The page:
This week I’m in a tongue-in-cheek mood and thought I should offer some really bad advice.
Are you looking for a way to show your lack of interest and alienate those who have something to talk about? If so, here are three sure-fire ways to interfere with effective communication and really stifle your brand.
When someone begins sharing information and ideas, especially when they are talking about a thorny issue, jump in to diagnose and solve the problem. Not only does this interrupt the other person’s conversation, it also discourages further discourse on the topic. When people begin to share concerns, telling them what to do is usually one of the most effective ways to show that you are not listening and demonstrates your lack of faith in them to manage the situation. Labeling, criticizing, and evaluating the speaker’s words or actions can create a similar response.
Dismiss people’s thoughts, feelings, or points of view
If you want to impede conversation quickly, make sure the person realizes their thoughts, feelings, or perspectives are mistaken. Being sarcastic, condescending, or patronizing while you do this ensures that people will not share their opinions again. In a similar vein, avoiding or ignoring others’ concerns is an easy way to demonstrate that you are unresponsive or uninterested. As an alternative strategy, being overly reassuring or sympathetic accomplishes the same results. Nothing stops conversation better than a simple, “Oh. You poor thing!”
If you are being challenged or offered negative feedback, make sure you jump in and defend yourself immediately. This will demonstrate your clear superiority while making the person realize that it’s not possible they could have been right. Argue right away when someone says something you don’t like. If you stop and listen people may assume they have something valuable to offer and this will encourage more of their same, annoying behaviors.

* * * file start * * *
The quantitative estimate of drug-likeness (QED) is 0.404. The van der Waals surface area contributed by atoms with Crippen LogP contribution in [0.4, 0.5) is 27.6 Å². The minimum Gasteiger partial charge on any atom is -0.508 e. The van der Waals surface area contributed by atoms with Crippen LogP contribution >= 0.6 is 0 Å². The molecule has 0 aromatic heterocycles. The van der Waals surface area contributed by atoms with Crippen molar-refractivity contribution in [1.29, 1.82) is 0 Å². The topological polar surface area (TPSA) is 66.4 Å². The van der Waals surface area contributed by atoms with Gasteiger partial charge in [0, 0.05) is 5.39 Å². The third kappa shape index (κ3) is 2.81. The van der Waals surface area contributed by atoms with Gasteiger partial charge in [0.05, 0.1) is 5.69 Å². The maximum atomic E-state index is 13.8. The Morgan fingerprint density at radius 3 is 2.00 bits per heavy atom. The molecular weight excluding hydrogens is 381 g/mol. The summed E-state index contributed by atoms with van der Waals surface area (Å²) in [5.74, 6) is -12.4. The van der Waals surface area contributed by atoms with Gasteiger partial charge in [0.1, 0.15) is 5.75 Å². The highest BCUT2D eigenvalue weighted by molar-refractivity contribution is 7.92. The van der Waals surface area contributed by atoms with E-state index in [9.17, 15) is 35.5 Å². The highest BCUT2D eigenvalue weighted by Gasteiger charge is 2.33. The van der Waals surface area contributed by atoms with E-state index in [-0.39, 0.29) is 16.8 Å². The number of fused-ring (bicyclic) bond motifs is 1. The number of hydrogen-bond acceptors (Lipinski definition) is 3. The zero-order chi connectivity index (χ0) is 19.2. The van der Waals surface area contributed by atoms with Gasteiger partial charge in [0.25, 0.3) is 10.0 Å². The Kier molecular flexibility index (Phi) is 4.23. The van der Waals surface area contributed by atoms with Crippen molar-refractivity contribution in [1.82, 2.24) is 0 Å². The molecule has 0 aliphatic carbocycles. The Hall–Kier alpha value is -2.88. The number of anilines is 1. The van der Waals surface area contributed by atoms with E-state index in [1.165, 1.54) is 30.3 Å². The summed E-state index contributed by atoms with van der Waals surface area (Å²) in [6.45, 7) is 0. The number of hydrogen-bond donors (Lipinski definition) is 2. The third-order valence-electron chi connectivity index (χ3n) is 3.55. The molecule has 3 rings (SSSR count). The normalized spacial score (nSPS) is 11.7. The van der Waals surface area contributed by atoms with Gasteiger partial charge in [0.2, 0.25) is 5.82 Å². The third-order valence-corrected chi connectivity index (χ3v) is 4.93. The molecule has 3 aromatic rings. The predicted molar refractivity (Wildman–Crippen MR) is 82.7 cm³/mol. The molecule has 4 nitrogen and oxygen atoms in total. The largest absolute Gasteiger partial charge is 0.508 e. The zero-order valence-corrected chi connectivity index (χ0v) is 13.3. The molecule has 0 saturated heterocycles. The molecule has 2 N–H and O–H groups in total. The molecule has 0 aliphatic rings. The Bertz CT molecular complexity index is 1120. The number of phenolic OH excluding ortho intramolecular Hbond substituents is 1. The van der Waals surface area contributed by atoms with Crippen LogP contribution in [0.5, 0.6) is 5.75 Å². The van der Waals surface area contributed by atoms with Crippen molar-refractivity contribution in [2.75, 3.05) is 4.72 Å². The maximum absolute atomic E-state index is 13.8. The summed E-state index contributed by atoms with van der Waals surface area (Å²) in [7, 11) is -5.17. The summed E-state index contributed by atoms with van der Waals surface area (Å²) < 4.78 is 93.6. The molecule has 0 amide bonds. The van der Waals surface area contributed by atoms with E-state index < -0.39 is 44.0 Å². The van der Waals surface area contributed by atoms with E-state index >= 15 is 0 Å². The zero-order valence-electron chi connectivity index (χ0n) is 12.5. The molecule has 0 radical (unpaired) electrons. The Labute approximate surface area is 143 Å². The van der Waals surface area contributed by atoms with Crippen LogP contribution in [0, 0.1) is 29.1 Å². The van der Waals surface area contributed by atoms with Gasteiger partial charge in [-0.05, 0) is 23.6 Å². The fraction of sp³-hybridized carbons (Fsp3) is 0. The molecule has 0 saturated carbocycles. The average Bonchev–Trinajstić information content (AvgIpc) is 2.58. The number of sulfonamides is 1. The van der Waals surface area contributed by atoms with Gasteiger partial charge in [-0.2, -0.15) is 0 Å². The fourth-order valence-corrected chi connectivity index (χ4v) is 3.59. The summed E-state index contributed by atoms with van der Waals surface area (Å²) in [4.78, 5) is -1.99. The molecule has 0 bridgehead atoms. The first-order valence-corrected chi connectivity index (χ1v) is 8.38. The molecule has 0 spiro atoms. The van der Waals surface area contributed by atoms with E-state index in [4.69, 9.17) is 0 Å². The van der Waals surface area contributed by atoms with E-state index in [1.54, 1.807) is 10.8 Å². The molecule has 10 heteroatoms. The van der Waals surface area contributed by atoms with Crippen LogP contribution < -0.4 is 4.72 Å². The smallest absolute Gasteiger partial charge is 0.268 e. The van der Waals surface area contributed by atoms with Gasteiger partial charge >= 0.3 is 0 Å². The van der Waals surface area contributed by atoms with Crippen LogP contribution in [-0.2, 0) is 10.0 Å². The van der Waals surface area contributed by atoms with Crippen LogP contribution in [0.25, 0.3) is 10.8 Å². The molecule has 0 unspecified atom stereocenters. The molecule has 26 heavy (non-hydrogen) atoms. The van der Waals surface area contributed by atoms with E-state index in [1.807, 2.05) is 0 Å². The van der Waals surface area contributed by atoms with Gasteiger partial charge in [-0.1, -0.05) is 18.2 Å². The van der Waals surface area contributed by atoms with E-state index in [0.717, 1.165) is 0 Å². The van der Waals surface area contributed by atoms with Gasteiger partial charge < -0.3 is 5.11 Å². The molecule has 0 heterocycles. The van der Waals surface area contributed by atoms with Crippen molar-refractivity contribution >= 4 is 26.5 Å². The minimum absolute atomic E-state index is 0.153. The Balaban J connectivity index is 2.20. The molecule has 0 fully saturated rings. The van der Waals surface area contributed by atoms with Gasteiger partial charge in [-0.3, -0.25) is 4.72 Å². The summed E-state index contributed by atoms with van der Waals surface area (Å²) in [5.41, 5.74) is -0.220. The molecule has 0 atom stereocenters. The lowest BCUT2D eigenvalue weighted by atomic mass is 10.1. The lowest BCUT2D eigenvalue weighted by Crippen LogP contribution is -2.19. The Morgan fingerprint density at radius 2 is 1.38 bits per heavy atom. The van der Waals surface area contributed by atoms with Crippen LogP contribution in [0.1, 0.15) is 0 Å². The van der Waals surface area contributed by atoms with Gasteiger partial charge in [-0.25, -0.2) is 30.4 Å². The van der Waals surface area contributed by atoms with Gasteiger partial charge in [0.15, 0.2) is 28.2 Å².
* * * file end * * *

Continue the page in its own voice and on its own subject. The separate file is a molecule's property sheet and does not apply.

By engaging in these three communication interference techniques, you’ll have more time to spend on your own and less hassle from people trying to talk with you. If you practice these techniques long enough you’ll also save money by not needing a phone because no one will call you anymore.
Donna Dunning, PhD, is a psychologist, certified teacher, member of the MBTI ® International Training Faculty, and director of Dunning Consulting Inc. She is the author of more than a dozen publications, including her two newest books, 10 Career Essentials and What’s Your Type of Career? 2nd edition. Donna’s guiding principle is: Know yourself, respect differences, learn and grow. Follow Donna on Twitter and Facebook and visit her website.